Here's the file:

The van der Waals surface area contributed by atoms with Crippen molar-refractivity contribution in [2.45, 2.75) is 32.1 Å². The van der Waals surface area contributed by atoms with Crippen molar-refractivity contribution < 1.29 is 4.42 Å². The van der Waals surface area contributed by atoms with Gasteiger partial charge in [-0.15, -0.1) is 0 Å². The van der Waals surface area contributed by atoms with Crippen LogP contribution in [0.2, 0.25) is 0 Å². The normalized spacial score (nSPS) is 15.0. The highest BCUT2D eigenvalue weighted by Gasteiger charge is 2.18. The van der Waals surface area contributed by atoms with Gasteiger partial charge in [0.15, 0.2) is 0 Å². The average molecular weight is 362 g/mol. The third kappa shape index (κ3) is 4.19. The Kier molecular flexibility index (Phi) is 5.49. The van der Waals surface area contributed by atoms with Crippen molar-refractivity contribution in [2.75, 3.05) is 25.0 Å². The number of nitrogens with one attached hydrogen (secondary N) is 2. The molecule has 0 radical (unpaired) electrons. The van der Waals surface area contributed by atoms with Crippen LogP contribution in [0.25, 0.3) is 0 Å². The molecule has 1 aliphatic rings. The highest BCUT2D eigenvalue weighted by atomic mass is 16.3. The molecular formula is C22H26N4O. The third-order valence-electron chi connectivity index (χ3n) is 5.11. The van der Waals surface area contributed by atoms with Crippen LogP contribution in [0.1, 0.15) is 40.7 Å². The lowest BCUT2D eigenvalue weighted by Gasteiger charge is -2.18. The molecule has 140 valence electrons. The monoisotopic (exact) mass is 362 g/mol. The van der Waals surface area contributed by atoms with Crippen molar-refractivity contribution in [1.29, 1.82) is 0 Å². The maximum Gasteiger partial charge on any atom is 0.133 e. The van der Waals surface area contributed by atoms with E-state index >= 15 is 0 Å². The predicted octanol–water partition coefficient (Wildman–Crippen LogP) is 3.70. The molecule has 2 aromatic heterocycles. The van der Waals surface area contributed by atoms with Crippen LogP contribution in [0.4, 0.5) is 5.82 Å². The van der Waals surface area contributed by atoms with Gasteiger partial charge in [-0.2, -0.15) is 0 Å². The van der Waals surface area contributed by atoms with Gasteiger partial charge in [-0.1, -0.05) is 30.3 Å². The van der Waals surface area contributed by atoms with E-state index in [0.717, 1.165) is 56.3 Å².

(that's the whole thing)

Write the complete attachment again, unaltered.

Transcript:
The van der Waals surface area contributed by atoms with Crippen molar-refractivity contribution in [2.45, 2.75) is 32.1 Å². The van der Waals surface area contributed by atoms with Crippen molar-refractivity contribution < 1.29 is 4.42 Å². The van der Waals surface area contributed by atoms with Gasteiger partial charge in [-0.15, -0.1) is 0 Å². The van der Waals surface area contributed by atoms with Crippen LogP contribution in [0.2, 0.25) is 0 Å². The normalized spacial score (nSPS) is 15.0. The highest BCUT2D eigenvalue weighted by Gasteiger charge is 2.18. The van der Waals surface area contributed by atoms with Gasteiger partial charge in [0.15, 0.2) is 0 Å². The average molecular weight is 362 g/mol. The third kappa shape index (κ3) is 4.19. The Kier molecular flexibility index (Phi) is 5.49. The van der Waals surface area contributed by atoms with Crippen molar-refractivity contribution in [2.75, 3.05) is 25.0 Å². The number of nitrogens with one attached hydrogen (secondary N) is 2. The molecule has 0 radical (unpaired) electrons. The van der Waals surface area contributed by atoms with Crippen LogP contribution in [0.25, 0.3) is 0 Å². The molecule has 1 aliphatic rings. The highest BCUT2D eigenvalue weighted by atomic mass is 16.3. The molecular formula is C22H26N4O. The third-order valence-electron chi connectivity index (χ3n) is 5.11. The van der Waals surface area contributed by atoms with Crippen LogP contribution in [0.1, 0.15) is 40.7 Å². The lowest BCUT2D eigenvalue weighted by Gasteiger charge is -2.18. The molecule has 140 valence electrons. The monoisotopic (exact) mass is 362 g/mol. The van der Waals surface area contributed by atoms with Crippen molar-refractivity contribution in [1.29, 1.82) is 0 Å². The maximum Gasteiger partial charge on any atom is 0.133 e. The van der Waals surface area contributed by atoms with E-state index >= 15 is 0 Å². The predicted octanol–water partition coefficient (Wildman–Crippen LogP) is 3.70. The molecule has 2 aromatic heterocycles. The van der Waals surface area contributed by atoms with Crippen LogP contribution in [0.4, 0.5) is 5.82 Å². The van der Waals surface area contributed by atoms with Gasteiger partial charge in [-0.2, -0.15) is 0 Å². The van der Waals surface area contributed by atoms with Gasteiger partial charge in [-0.1, -0.05) is 30.3 Å². The van der Waals surface area contributed by atoms with E-state index in [0.717, 1.165) is 56.3 Å².